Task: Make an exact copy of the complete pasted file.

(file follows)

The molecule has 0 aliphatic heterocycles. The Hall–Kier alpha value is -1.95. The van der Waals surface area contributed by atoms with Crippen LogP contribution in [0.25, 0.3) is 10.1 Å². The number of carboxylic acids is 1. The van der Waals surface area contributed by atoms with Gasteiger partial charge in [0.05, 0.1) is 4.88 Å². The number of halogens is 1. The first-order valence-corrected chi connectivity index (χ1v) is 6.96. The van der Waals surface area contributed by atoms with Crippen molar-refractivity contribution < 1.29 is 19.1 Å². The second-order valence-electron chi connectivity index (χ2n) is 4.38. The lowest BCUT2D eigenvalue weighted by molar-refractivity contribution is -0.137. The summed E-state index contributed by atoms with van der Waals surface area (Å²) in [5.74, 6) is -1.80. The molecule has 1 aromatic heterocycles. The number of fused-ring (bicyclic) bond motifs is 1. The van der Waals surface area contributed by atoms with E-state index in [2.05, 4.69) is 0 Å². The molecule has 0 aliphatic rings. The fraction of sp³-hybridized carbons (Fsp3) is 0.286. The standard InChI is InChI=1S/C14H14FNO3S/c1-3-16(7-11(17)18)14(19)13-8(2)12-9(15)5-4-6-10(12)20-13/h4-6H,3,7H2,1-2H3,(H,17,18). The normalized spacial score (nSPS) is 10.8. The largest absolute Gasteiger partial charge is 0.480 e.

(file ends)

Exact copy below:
The molecule has 0 aliphatic heterocycles. The Hall–Kier alpha value is -1.95. The van der Waals surface area contributed by atoms with Crippen LogP contribution in [0.25, 0.3) is 10.1 Å². The number of carboxylic acids is 1. The van der Waals surface area contributed by atoms with Gasteiger partial charge in [0.05, 0.1) is 4.88 Å². The number of halogens is 1. The first-order valence-corrected chi connectivity index (χ1v) is 6.96. The van der Waals surface area contributed by atoms with Crippen molar-refractivity contribution < 1.29 is 19.1 Å². The second-order valence-electron chi connectivity index (χ2n) is 4.38. The lowest BCUT2D eigenvalue weighted by molar-refractivity contribution is -0.137. The summed E-state index contributed by atoms with van der Waals surface area (Å²) in [5.74, 6) is -1.80. The molecule has 1 aromatic heterocycles. The number of fused-ring (bicyclic) bond motifs is 1. The van der Waals surface area contributed by atoms with E-state index in [2.05, 4.69) is 0 Å². The molecule has 0 aliphatic rings. The fraction of sp³-hybridized carbons (Fsp3) is 0.286. The standard InChI is InChI=1S/C14H14FNO3S/c1-3-16(7-11(17)18)14(19)13-8(2)12-9(15)5-4-6-10(12)20-13/h4-6H,3,7H2,1-2H3,(H,17,18). The normalized spacial score (nSPS) is 10.8. The largest absolute Gasteiger partial charge is 0.480 e.